Thr164Ile genotype was associated with increased systolic and diastolic blood pressure in women (trend: P = 0.04 and 0.02): systolic and diastolic blood pressure increased by 5% and 2%, respectively, in female homozygotes compared with female noncarriers. All female Thr164Ile homozygotes had hypertension compared with 58% of female heterozygotes and 54% of female noncarriers (chi-square: P = 0.001). Female Thr164Ile homozygotes and heterozygotes had odds ratios for ischaemic heart disease (IHD) of 2.93 (0.56-15.5) and 1.28 (1.03-1.61), respectively, compared with female noncarriers (trend: P = 0.007). These differences were not observed in men. Furthermore, Gly16Arg (rs1042713) and Gln27Glu (rs1042714) in the ADRB2 gene were not associated with blood pressure, hypertension or CVD either in the population overall or in women and men separately.
ADRB2 Thr164Ile is associated with increased blood pressure, increased frequency of hypertension and increased risk of IHD amongst women in the general population. These findings, particularly for homozygotes, are novel.
PubMed ID
21883537 View in PubMed
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Source
Tidsskr Nor Laegeforen. 1995 Feb 20;115(5):598-600
Publication Type
Article
Date
Feb-20-1995
Author
H M Dahl
T K Nerhus
O S Haga
S. Haukaas
Author Affiliation
Kommunelegekontoret, Balestrand.
Source
Tidsskr Nor Laegeforen. 1995 Feb 20;115(5):598-600
Date
Feb-20-1995
Language
Norwegian
Publication Type
Article
Keywords
Adolescent
Child
Child, Preschool
Cryptorchidism - diagnosis - surgery
English Abstract
Humans
Infant
Infant, Newborn
Male
Abstract
Testes ascending from the normal scrotal position to an undescended position is common, but not well known. The case notes of 37 boys who underwent orchidopexy between 1980 and 1994 at Nordfjordeid Hospital, Norway, were collected. None of the boys had previously undergone inguinal surgery. All patients underwent testicular examination at the time of birth. 23 boys (62%) had normally descended testes at birth but subsequently developed maldescens. According to these figures, testicular ascent is far more common than previously recorded. It is of major importance that the testicular position be examined repeatedly until the age of seven years.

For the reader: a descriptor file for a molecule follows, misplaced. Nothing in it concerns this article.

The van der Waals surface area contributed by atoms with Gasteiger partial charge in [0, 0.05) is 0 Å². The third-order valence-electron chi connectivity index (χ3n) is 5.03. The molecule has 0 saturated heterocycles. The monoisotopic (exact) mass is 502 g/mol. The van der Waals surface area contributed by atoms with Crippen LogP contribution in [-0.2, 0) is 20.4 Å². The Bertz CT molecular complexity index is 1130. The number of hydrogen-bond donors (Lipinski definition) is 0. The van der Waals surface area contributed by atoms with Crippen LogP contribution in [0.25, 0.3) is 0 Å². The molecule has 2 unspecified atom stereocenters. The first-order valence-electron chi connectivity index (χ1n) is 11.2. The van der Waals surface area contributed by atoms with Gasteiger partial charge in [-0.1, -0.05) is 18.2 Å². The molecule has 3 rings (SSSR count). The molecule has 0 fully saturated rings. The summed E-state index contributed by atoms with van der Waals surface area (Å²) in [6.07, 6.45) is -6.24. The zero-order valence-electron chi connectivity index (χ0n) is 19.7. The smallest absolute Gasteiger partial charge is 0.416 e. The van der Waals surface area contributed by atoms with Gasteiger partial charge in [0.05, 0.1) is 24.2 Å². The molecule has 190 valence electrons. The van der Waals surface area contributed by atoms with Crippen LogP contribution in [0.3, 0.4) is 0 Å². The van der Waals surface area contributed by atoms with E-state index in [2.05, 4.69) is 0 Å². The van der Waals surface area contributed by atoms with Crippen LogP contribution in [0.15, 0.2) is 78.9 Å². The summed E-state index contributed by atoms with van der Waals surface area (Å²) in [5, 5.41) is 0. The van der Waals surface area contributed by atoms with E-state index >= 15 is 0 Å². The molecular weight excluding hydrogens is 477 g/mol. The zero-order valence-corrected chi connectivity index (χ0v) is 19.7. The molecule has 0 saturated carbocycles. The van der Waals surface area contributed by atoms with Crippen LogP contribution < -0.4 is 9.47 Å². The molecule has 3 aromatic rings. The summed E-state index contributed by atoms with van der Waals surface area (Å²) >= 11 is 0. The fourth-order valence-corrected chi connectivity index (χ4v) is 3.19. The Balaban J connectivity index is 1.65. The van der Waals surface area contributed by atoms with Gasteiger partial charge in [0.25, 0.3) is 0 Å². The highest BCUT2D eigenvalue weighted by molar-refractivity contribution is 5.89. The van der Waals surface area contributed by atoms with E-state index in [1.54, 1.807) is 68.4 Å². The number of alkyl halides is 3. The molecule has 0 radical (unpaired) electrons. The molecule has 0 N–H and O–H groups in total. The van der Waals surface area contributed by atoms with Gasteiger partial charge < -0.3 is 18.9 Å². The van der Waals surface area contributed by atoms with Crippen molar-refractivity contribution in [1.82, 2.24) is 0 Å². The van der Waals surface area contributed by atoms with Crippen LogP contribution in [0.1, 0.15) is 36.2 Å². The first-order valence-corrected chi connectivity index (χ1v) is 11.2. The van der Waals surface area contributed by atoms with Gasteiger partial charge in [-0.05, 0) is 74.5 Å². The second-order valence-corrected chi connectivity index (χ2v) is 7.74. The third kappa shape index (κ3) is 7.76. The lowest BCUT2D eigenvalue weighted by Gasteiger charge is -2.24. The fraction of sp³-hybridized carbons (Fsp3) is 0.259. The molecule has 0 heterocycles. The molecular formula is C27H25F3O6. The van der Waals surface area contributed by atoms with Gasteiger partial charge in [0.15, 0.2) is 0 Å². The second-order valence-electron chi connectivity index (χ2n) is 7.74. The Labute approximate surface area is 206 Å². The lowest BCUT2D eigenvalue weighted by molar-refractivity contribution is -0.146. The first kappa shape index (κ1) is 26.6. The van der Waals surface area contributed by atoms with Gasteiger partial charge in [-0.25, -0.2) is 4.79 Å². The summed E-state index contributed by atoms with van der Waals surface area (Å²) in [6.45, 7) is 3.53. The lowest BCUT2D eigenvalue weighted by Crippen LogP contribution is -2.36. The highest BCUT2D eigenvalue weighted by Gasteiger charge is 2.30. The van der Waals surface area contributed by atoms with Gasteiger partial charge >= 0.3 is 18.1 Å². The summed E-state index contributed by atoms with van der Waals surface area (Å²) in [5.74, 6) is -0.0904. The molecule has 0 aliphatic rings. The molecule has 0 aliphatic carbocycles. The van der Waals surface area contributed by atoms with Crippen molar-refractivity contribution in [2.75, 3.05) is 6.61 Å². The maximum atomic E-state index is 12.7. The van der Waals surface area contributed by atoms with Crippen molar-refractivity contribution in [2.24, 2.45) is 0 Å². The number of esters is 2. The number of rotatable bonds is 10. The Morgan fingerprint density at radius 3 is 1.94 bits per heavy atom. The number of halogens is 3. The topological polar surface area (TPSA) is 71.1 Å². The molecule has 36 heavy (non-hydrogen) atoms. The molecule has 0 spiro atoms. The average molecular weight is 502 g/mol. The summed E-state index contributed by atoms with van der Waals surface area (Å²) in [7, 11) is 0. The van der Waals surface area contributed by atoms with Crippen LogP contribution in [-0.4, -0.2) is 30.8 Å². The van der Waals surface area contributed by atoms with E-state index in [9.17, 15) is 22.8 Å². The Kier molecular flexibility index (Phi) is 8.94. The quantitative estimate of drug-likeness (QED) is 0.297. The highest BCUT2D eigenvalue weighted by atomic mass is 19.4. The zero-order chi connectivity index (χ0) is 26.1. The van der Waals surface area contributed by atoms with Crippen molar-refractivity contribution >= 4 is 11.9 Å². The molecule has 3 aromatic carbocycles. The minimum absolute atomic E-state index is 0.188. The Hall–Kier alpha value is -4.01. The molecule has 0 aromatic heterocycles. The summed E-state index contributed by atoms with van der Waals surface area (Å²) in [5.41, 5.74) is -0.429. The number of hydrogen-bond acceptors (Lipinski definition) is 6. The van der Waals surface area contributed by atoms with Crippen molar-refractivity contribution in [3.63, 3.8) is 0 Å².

PubMed ID
7900113 View in PubMed
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Asymmetries in the processing of emotionally valenced words.

https://arctichealth.org/en/permalink/ahliterature194909
Source
Scand J Psychol. 2001 Apr;42(2):97-104
Publication Type
Article
Date
Apr-2001
Author
M. Dahl
Author Affiliation
Department of Psychology, University of Lund, Sweden. mats.dahl@psychology.lu.se
Source
Scand J Psychol. 2001 Apr;42(2):97-104
Date
Apr-2001
Language
English
Publication Type
Article
Keywords
Analysis of Variance
Emotions
Female
Humans
Male
Models, Psychological
Psycholinguistics
Reaction Time
Reading
Semantics
Sweden
Abstract
Earlier research has shown a valence dependent encoding asymmetry of emotional words (e.g., Pratto & John, 1991; White, 1996; Stenberg, Wiking & Dahl, 1998). To further study this asymmetry, two word detection experiments were performed based on the following hypothesis: when there is a more thoroughly processing of the valence, in this case a valence categorisation, there will be, in a subsequent task, prolonged latencies for negative words, compared to positive words. The result gave significantly prolonged response latencies for negative words compared to positive ones in the subsequent detection task when using an affective orienting task, something not found using a non-affective orienting task. The results support the Mobilization-Minimization hypothesis (Taylor, 1991), according to which negative events and stimuli occupy more cognitive resources, but with some limitation: the affective asymmetry, with prolonged latencies for negative words, occurs only when there is a deepened encoding of the affective component of the words.